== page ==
One of the most fascinating jobs I have ever held in my early years, was to serve as a reporter for a small southwest radio station. During the mornings I attended college classes and in the afternoons and evenings I broadcast the news. I worked full-time doing both. Sometimes my radio job was mundane, while other times, it was downright exhilarating. This particular week, a sensational drug trial had gotten everyone’s attention. For three days a jury had heard the case and now was deliberating the fate of the defendant late into the night.
A man had been accused of doing a very foolish and reckless thing; he had flown a small plane in the cover of night into our local airport without a flight plan or running lights. Seeing it as rather suspicious, a sharp eyed employee notified authorities. When police arrived, they were stunned by the magnitude of the pilot’s payload. Over 750 pounds of marijuana had been stuffed into the rear of the plane.
The pilot was then welcomed to our town the same way one is welcomed when they can’t pay in the game Monopoly. “You don’t pass go, AND you go directly to jail.” Throughout the week the accused sat stoic in his chair next to his attorney. The evidence was damning. Piled high in olive green duffel bags in front of the Judge’s bench was all the drugs he’d flown in. It was worth at that time about $250,000. It presented an imposing case of evidence. The earthy smell from the bags permeated the courtroom. I had not known courtrooms to ever smell like this. Furthermore, I had never been this close to an illegal substance with this kind of street value.
Having won over a number of the key players in the trial with my folksy demeanor, I was invited into the Judge’s chambers that late evening to await the verdict. I was awestruck that it was past nine o’clock at night and I was in the judge’s personal chambers with the two attorney’s, two bailiffs, and the judge himself. As they talked I listened. The judge and a police sergeant were expressing their anger that a local reporter had taken pictures of the stacks of drug laden duffel bags and placed those pictures on the front page of the newspaper. “What were they thinking??” opined the judge. He then then inquired of all of us, “How many of you are carrying (a weapon)?” Everyone but me and one attorney gave the affirmative. The judge sitting behind his desk, leaned forward and said, four guns is not enough weaponry to stave off a heist. I inquired, “What do you mean?” To which he replied, “We have had too many criminals do far more daring things with items far less valuable.”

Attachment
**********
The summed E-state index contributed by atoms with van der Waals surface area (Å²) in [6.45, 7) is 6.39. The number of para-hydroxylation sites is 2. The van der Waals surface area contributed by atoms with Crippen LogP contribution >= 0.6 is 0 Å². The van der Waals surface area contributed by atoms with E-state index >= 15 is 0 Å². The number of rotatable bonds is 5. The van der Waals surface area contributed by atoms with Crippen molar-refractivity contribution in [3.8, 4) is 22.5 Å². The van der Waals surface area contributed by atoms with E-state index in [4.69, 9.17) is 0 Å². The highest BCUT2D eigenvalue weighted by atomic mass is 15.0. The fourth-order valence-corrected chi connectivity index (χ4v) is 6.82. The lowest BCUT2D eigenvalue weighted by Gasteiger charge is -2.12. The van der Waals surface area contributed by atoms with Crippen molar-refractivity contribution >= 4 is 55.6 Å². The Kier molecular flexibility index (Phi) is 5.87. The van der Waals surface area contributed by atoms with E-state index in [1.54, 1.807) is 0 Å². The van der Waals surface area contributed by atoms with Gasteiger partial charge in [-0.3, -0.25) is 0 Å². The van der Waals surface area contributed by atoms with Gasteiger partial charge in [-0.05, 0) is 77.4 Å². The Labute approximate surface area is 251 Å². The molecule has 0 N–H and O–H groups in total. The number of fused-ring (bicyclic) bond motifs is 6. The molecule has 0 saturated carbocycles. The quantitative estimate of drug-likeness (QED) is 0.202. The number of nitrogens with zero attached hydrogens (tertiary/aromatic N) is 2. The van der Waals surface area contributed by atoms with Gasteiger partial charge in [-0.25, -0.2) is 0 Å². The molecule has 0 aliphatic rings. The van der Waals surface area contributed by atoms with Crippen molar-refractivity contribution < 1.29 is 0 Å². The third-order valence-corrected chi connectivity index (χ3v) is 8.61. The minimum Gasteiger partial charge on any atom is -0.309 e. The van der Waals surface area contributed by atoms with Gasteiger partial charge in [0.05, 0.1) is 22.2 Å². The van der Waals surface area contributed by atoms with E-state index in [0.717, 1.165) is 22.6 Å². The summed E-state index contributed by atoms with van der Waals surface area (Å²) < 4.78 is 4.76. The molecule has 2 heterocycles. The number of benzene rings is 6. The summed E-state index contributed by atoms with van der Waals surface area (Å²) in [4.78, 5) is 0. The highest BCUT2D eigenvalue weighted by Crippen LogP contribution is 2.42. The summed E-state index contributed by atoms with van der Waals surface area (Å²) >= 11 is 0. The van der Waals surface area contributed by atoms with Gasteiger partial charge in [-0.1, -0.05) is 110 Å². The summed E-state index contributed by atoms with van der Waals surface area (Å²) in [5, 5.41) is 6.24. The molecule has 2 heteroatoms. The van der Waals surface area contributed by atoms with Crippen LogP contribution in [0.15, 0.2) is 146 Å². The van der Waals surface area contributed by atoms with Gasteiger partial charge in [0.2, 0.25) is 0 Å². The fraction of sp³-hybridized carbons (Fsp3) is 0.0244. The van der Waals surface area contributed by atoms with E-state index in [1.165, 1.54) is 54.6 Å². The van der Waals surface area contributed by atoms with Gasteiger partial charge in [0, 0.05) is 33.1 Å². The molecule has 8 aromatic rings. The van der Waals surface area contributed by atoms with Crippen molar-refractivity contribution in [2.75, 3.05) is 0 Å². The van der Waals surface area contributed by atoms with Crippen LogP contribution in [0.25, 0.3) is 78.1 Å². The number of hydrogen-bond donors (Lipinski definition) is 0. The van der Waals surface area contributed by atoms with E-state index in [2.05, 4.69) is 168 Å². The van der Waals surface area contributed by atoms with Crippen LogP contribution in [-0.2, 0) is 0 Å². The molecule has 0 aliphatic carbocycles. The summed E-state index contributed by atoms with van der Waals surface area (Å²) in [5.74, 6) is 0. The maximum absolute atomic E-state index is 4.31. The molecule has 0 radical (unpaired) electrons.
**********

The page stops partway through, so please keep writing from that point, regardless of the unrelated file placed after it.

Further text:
The judge felt the need immediately to take extra precautions. Because of the newspaper story, he told us grimly, everyone (including the bad ones) now knew we had these large bags of drugs for the taking. Being late in the night he asked, “What would keep some nefarious characters from assaulting the courthouse with so little fire power?” Immediately, we all got his point. The judge then turned to the bailiff and said, I want all the bags of marijuana loaded up on a flat bed dolly and taken into the county clerks walk-in safe immediately. I had been in the clerk’s office before and the door was thick plated steel and imposing. Turning to me he then said, “Go with the Bailiff and help him load it up.” I wasn’t given a choice, so I quickly stood up and headed out the judge’s private door. The deputy and I left the office together, got the dolly down the hall, then returned to the dimmed courtroom.
We grabbed each end of a duffel bag and flopped it down cross-ways across the dolly. As we loaded each bag, it looked more like we were headed to the airport than trying to prevent a potential robbery. Now fully loaded, I pushed the seven bags filled with their contraband as the bailiff pulled and steered. Down the empty halls of the aged courthouse, we made our way to the Clerk’s office to safely stack our load. I laughed at the reaction surprised employees might have the next morning as they opened the safe to start the day. Paper clips, check. Envelopes, check. Seven huge green bags of marijuana, WHAT???
We arrived back at the judge’s chamber only to learn while we were absent, that the jury had finally reached their verdict. However, the public announcement of guilt or innocence would now have to wait until morning.
As I slowly walked down the granite steps of the courthouse to my car, my long day was done, the streets were deserted. While some of my friends might think this particular day nothing exciting had happened, I knew differently. My day had gone to “Pot,” and I really liked it!